Monotony broken

Sunday, September 8, 2013 at 8:12 am

Tuesday, Sept 10:

Quick update this morning. Lots of moisture streaming north in association with a weak Low in AZ. Clouds today will hopefully turn to showers and a few storms in the north this afternoon. Cloud cover may inhibit the development of strong thunderstorms however. Southern Utah will see much more widespread rainfall with more flood potential. The next few days will be more of the same with chances for showers through Friday as the Low slowly makes its way north. Temperatures over the next few days should stay around normal. Low 80s in valleys with 60s and 70s in the mountains! Feels good after the summer we had.

Looks like we’ll dry out this weekend a warm up into the mid to upper 80s again in the valleys early next week. The ridge will break down again later next week with a zonal flow taking aim at the Pac NW and the northern Rockies. At this time it looks like most moisture will stay to our north. But we will see cooler temps continue. It’s also not out of the question still that one of these systems will dig far enough south to give us a few showers, and possibly a dusting of snow on the high peaks. Timing for these systems looks to be September 17 and beyond.


Sunday, September 8:

It was just two days ago that we posted about how monotonous the weather had been this summer in Northern Utah. It looks like that day-to-day monotony was broken yesterday with strong storms along the Wasatch Front, especially down in Utah County. Rain showers and much cooler weather for today with a chance for more heavy rain this afternoon, especially in Sountern Utah. The long range forecast is starting to look real interesting too, more on that in a bit.

Yesterday’s storms intensified in southern Utah county around 3 pm yesterday then proceeded to move north. Over an inch of rain fell in only about 30 minutes in many locations as flooding and lightning delayed the BYU football game in Provo. A funnel cloud was even spotted in the Pleasant Grove area. Exciting stuff, especially in September. Unfortunately (or perhaps fortunately) the storms weakened a bit by the time they got to the Salt Lake Valley, but there was still enough in them to provide moderate rainfall and rumbles of thunder. Numerous reports of rock slides in the local canyons.

Today is starting out with steady light rainfall across much of the Wasatch and adjacent Wasatch Front. This will likely clear out by mid-morning and we may even see the sun peak through around midday. Afternoon heating and a vorticity lobe moving north from AZ will combine to re-ignite showers this afternoon. Southern and Central Utah should see the most action, but don’t be surprised to see more thunderstorms up north.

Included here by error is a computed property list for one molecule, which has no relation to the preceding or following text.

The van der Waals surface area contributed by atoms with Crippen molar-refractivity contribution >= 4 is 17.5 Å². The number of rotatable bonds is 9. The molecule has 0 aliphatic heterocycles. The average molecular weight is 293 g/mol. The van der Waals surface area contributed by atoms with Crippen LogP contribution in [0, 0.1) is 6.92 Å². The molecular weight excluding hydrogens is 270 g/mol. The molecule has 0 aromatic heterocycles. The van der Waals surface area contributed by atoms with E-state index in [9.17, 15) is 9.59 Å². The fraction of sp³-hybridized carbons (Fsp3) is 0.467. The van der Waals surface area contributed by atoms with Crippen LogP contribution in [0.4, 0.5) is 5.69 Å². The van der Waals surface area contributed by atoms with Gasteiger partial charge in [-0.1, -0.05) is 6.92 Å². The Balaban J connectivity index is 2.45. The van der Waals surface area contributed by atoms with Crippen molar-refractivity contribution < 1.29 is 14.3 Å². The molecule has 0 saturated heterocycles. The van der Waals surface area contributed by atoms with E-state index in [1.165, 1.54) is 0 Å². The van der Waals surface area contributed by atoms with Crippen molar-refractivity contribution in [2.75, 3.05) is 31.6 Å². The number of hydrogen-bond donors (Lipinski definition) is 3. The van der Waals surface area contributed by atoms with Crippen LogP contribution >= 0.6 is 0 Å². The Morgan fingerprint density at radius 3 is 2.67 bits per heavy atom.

This evening, a weak cool front will move into northwest Utah and suppress the moisture down into Southern and Eastern Utah for tomorrow. This front will keep the cool temps around tomorrow with a bit of a northwest flow behind it. A ridge will then build for mid-week. This will allow another surge of moisture to move north into Utah. Tough to say exactly how much of this moisture will make it into Northern Utah, but for now I’d say there’s a good chance of scattered showers and thunderstorms returning later this work week.

The real exciting news, from a skier or winter-lover’s perspective, comes beyond the 7-day window. Both the GFS and Euro have shown and expansion and subsequent retrogression of the Eastern Pacific ridge late next week. It looks like this will allow systems to drop down from the Gulf of AK into the Pacific Northwest. It’s really far out (September 15-20), so it’s hard to say how much actual moisture will make it down into the Great Basin and Utah, but at the very least. We should see clouds and more Fall-like weather. Of course, if things work out, it’s possible we could see our first dusting of snow on the high peaks just beyond mid-month. We’ll keep an eye on this pattern for you and let you know in the coming days if the models continue on the path they are currently advertising.


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  • Frode Jensen

    Hi WSF…Does this “expansion and subsequent retrogression of the Eastern Pacific ridge” have any meaningful implications for snowfall this winter? Inquiring minds…Thanks…

    • No, not really. It is more short-term than seasonal snowfall. If that pattern were to occur, it would get significantly cooler (and maybe wetter) for the second half of September. But that is a short term weather pattern that will likely change several times again before the season really gets going in November.

      • Frode Jensen

        Didn’t think so… 🙁 Still, we can hope!

  • dug

    on the other hand, getting any significant snowfall that doesn’t end up melting off is really detrimental, isn’t it? pretty much a guaranteed weak layer for the year.

    • Yeah, but I doubt any snow that falls in September will last too long. I’m sure we’ll get another warm spell before winter sets in for good.